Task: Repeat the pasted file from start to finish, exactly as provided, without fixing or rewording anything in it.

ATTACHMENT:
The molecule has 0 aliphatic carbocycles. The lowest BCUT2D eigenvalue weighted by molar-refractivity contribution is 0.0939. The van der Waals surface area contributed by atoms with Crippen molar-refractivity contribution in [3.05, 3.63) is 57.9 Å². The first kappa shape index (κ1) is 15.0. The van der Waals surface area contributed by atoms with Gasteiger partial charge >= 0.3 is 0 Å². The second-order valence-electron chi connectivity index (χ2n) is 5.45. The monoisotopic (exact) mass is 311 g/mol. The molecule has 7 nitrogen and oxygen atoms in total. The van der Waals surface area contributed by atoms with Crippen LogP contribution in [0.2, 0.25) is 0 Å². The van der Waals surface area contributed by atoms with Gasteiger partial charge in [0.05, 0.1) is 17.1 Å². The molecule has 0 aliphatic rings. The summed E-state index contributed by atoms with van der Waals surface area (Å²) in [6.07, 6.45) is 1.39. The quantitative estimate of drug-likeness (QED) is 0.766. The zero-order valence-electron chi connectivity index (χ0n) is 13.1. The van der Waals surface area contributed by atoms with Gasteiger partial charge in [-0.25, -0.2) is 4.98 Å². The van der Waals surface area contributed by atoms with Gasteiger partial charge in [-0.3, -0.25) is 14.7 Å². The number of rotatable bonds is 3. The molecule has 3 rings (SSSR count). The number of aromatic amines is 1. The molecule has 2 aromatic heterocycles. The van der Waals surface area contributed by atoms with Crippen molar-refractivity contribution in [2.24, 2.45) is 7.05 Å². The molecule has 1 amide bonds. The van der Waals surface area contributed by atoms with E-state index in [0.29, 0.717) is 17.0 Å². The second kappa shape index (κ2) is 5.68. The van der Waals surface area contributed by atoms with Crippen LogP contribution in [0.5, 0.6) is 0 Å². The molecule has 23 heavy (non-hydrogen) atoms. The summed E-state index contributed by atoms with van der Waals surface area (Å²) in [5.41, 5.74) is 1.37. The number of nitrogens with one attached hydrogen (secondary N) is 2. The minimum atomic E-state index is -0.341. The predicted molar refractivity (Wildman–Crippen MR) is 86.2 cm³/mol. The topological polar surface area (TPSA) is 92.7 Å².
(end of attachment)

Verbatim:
The molecule has 0 aliphatic carbocycles. The lowest BCUT2D eigenvalue weighted by molar-refractivity contribution is 0.0939. The van der Waals surface area contributed by atoms with Crippen molar-refractivity contribution in [3.05, 3.63) is 57.9 Å². The first kappa shape index (κ1) is 15.0. The van der Waals surface area contributed by atoms with Gasteiger partial charge >= 0.3 is 0 Å². The second-order valence-electron chi connectivity index (χ2n) is 5.45. The monoisotopic (exact) mass is 311 g/mol. The molecule has 7 nitrogen and oxygen atoms in total. The van der Waals surface area contributed by atoms with Crippen LogP contribution in [0.2, 0.25) is 0 Å². The van der Waals surface area contributed by atoms with Gasteiger partial charge in [0.05, 0.1) is 17.1 Å². The molecule has 0 aliphatic rings. The summed E-state index contributed by atoms with van der Waals surface area (Å²) in [6.07, 6.45) is 1.39. The quantitative estimate of drug-likeness (QED) is 0.766. The zero-order valence-electron chi connectivity index (χ0n) is 13.1. The van der Waals surface area contributed by atoms with Gasteiger partial charge in [-0.25, -0.2) is 4.98 Å². The van der Waals surface area contributed by atoms with Gasteiger partial charge in [-0.3, -0.25) is 14.7 Å². The number of rotatable bonds is 3. The molecule has 3 rings (SSSR count). The number of aromatic amines is 1. The molecule has 2 aromatic heterocycles. The van der Waals surface area contributed by atoms with Crippen molar-refractivity contribution in [2.24, 2.45) is 7.05 Å². The molecule has 1 amide bonds. The van der Waals surface area contributed by atoms with E-state index in [0.29, 0.717) is 17.0 Å². The second kappa shape index (κ2) is 5.68. The van der Waals surface area contributed by atoms with Crippen LogP contribution in [0.5, 0.6) is 0 Å². The molecule has 23 heavy (non-hydrogen) atoms. The summed E-state index contributed by atoms with van der Waals surface area (Å²) in [5.41, 5.74) is 1.37. The number of nitrogens with one attached hydrogen (secondary N) is 2. The minimum atomic E-state index is -0.341. The predicted molar refractivity (Wildman–Crippen MR) is 86.2 cm³/mol. The topological polar surface area (TPSA) is 92.7 Å².